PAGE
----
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3.6 Transfer Codings Connected: An Internet Encyclopedia
3.6 Transfer Codings

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3.6 Transfer Codings

3.6 Transfer Codings

Transfer coding values are used to indicate an encoding transformation that has been, can be, or may need to be applied to an entity-body in order to ensure "safe transport" through the network. This differs from a content coding in that the transfer coding is a property of the message, not of the original entity.

          transfer-coding         = "chunked" | transfer-extension

          transfer-extension      = token

All transfer-coding values are case-insensitive. HTTP/1.1 uses transfer coding values in the Transfer-Encoding header field (section 14.40).

Transfer codings are analogous to the Content-Transfer-Encoding values of MIME , which were designed to enable safe transport of binary data over a 7-bit transport service. However, safe transport has a different focus for an 8bit-clean transfer protocol. In HTTP, the only unsafe characteristic of message-bodies is the difficulty in determining the exact body length (section 7.2.2), or the desire to encrypt data over a shared transport.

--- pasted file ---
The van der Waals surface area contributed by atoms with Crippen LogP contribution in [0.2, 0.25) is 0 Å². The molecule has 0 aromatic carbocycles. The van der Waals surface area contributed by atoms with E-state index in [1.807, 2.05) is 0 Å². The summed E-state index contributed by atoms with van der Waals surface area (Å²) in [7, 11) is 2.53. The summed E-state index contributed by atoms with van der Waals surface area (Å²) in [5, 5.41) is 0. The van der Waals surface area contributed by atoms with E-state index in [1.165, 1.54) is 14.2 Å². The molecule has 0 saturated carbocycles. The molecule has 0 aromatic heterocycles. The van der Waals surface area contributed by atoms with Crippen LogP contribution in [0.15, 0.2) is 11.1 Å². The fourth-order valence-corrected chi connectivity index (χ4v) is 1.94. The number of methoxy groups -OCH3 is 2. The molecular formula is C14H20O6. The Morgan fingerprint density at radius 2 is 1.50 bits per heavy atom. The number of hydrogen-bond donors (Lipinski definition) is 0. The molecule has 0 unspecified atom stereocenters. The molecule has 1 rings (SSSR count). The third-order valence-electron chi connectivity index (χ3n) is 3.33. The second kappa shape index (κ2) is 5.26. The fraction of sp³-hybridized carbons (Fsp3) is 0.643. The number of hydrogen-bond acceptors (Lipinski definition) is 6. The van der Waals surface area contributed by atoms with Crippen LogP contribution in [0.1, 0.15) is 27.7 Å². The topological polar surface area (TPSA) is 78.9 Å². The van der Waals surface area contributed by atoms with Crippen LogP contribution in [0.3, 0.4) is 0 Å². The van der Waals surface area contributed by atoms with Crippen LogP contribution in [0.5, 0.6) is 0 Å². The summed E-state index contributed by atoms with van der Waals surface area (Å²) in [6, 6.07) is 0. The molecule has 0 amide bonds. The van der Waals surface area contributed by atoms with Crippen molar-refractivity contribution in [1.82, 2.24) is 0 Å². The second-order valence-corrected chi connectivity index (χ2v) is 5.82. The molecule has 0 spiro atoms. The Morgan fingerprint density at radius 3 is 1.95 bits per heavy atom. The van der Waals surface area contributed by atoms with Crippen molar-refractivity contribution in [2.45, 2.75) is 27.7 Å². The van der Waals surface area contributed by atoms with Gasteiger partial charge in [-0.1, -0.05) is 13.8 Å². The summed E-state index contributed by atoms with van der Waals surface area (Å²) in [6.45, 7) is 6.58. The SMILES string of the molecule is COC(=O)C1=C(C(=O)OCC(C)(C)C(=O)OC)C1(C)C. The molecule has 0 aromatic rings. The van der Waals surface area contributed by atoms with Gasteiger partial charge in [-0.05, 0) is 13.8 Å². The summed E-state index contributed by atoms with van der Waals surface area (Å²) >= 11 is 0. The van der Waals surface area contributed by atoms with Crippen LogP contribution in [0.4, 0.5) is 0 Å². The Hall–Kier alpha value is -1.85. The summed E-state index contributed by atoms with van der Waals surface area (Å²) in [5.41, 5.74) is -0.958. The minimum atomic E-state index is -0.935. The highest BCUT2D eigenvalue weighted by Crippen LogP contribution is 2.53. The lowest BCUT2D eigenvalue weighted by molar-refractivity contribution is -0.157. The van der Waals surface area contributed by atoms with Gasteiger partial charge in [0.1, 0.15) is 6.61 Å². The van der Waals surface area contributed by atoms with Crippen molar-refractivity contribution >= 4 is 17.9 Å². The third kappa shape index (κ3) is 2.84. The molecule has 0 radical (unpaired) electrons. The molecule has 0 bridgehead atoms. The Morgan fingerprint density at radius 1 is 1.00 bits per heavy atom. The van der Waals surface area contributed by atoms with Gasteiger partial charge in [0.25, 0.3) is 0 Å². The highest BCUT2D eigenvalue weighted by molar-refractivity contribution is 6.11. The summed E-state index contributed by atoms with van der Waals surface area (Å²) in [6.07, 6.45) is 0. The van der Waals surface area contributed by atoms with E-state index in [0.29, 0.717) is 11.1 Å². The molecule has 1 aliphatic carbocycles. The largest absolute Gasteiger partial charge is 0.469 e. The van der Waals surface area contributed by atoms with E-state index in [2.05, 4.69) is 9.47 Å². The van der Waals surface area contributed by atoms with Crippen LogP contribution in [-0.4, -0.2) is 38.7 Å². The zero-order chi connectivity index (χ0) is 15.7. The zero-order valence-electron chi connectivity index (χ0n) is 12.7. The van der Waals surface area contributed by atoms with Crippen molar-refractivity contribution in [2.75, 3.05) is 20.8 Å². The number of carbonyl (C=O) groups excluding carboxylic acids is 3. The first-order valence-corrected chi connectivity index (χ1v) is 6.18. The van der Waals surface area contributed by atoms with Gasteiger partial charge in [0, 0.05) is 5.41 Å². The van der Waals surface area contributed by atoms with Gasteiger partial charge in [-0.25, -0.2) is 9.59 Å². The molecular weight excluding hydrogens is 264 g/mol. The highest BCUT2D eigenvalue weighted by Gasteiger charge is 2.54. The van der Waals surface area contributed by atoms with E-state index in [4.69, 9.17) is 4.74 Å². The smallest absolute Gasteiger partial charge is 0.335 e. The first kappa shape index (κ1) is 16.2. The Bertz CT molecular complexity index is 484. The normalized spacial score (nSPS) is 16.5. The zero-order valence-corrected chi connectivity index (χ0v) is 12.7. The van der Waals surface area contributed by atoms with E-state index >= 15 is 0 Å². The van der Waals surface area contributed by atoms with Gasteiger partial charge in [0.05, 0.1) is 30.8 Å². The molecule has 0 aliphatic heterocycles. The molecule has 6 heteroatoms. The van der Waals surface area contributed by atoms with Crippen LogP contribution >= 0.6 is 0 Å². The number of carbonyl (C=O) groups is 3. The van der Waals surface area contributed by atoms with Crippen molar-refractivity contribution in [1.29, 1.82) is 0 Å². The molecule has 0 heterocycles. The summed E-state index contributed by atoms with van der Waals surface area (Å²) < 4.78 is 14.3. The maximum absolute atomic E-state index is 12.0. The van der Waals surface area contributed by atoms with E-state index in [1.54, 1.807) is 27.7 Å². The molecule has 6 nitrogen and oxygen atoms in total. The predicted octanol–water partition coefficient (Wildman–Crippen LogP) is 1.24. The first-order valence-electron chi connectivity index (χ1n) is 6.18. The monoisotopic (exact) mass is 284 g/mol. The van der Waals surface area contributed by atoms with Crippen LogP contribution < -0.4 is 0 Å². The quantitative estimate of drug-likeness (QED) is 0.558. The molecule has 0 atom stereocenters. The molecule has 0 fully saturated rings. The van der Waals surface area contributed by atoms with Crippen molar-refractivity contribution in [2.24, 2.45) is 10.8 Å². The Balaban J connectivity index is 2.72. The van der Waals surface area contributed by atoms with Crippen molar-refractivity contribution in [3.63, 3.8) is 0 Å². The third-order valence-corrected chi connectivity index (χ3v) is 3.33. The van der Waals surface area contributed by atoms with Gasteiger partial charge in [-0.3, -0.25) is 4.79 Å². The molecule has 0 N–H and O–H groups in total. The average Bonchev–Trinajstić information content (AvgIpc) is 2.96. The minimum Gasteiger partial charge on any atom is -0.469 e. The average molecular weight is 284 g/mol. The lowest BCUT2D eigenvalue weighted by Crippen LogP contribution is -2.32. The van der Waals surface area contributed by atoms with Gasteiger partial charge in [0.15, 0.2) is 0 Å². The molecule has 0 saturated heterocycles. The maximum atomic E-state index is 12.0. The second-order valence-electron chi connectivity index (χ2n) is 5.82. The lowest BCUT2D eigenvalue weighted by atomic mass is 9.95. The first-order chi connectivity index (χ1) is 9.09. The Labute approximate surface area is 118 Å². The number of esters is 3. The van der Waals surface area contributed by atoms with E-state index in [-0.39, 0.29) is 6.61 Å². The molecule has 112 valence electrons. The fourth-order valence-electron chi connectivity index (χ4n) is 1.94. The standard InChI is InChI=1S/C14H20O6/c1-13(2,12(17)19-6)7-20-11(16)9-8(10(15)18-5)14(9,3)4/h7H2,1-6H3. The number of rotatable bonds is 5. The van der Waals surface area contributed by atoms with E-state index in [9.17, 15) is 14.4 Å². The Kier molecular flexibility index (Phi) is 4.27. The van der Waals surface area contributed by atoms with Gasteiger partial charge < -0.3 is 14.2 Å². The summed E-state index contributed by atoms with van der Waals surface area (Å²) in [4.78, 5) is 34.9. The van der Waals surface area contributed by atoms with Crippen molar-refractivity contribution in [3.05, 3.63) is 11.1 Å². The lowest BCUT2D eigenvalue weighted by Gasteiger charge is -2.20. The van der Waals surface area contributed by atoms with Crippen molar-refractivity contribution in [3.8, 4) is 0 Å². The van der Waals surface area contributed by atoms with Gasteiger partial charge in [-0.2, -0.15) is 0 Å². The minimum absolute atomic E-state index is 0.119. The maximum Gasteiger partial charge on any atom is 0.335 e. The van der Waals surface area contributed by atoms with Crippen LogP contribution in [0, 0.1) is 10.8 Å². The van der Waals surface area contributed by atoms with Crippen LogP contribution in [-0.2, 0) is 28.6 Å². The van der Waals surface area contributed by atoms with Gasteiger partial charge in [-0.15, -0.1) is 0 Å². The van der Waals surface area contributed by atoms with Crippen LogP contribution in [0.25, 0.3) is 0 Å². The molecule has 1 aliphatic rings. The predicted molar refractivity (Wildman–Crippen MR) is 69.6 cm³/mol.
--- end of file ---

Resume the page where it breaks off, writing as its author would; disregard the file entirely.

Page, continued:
The chunked encoding modifies the body of a message in order to transfer it as a series of chunks, each with its own size indicator, followed by an optional footer containing entity-header fields. This allows dynamically-produced content to be transferred along with the information necessary for the recipient to verify that it has received the full message.

       Chunked-Body   = *chunk
                        "0" CRLF

       chunk          = chunk-size [ chunk-ext ] CRLF
                        chunk-data CRLF

       hex-no-zero    = <HEX excluding "0">

       chunk-size     = hex-no-zero *HEX
       chunk-ext      = *( ";" chunk-ext-name [ "=" chunk-ext-value ] )
       chunk-ext-name = token
       chunk-ext-val  = token | quoted-string
       chunk-data     = chunk-size(OCTET)

       footer         = *entity-header

The chunked encoding is ended by a zero-sized chunk followed by the footer, which is terminated by an empty line. The purpose of the footer is to provide an efficient way to supply information about an entity that is generated dynamically; applications MUST NOT send header fields in the footer which are not explicitly defined as being appropriate for the footer, such as Content-MD5 or future extensions to HTTP for digital signatures or other facilities.

An example process for decoding a Chunked-Body is presented in appendix 19.4.6.

All HTTP/1.1 applications MUST be able to receive and decode the "chunked" transfer coding, and MUST ignore transfer coding extensions they do not understand. A server which receives an entity-body with a transfer-coding it does not understand SHOULD return 501 (Unimplemented), and close the connection. A server MUST NOT send transfer-codings to an HTTP/1.0 client.

Next: 3.7 Media Types

Connected: An Internet Encyclopedia
3.6 Transfer Codings


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